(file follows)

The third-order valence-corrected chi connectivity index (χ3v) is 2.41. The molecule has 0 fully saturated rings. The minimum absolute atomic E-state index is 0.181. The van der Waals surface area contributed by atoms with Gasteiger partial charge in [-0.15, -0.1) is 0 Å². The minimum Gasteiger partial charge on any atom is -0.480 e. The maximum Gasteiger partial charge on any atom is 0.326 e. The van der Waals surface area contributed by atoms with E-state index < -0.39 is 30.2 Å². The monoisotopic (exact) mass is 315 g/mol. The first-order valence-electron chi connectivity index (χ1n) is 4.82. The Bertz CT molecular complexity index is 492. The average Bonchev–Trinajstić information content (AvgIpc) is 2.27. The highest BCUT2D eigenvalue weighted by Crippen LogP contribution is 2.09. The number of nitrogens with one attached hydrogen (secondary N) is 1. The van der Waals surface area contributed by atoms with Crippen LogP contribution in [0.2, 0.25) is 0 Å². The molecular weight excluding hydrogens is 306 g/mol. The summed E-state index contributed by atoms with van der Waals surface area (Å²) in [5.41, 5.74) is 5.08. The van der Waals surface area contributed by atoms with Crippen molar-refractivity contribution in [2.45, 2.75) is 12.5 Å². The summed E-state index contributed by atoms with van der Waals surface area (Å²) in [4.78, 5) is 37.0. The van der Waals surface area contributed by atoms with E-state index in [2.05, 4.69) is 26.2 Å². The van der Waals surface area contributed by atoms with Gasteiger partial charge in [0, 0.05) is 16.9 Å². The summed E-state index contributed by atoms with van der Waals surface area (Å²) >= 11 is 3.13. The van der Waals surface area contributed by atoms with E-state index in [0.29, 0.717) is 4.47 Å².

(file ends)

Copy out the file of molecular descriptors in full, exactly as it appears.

The third-order valence-corrected chi connectivity index (χ3v) is 2.41. The molecule has 0 fully saturated rings. The minimum absolute atomic E-state index is 0.181. The van der Waals surface area contributed by atoms with Gasteiger partial charge in [-0.15, -0.1) is 0 Å². The minimum Gasteiger partial charge on any atom is -0.480 e. The maximum Gasteiger partial charge on any atom is 0.326 e. The van der Waals surface area contributed by atoms with E-state index < -0.39 is 30.2 Å². The monoisotopic (exact) mass is 315 g/mol. The first-order valence-electron chi connectivity index (χ1n) is 4.82. The Bertz CT molecular complexity index is 492. The average Bonchev–Trinajstić information content (AvgIpc) is 2.27. The highest BCUT2D eigenvalue weighted by Crippen LogP contribution is 2.09. The number of nitrogens with one attached hydrogen (secondary N) is 1. The van der Waals surface area contributed by atoms with Crippen LogP contribution in [0.2, 0.25) is 0 Å². The molecular weight excluding hydrogens is 306 g/mol. The summed E-state index contributed by atoms with van der Waals surface area (Å²) in [5.41, 5.74) is 5.08. The van der Waals surface area contributed by atoms with Crippen molar-refractivity contribution in [2.45, 2.75) is 12.5 Å². The summed E-state index contributed by atoms with van der Waals surface area (Å²) in [4.78, 5) is 37.0. The van der Waals surface area contributed by atoms with E-state index in [2.05, 4.69) is 26.2 Å². The van der Waals surface area contributed by atoms with Gasteiger partial charge in [0, 0.05) is 16.9 Å². The summed E-state index contributed by atoms with van der Waals surface area (Å²) >= 11 is 3.13. The van der Waals surface area contributed by atoms with E-state index in [0.29, 0.717) is 4.47 Å².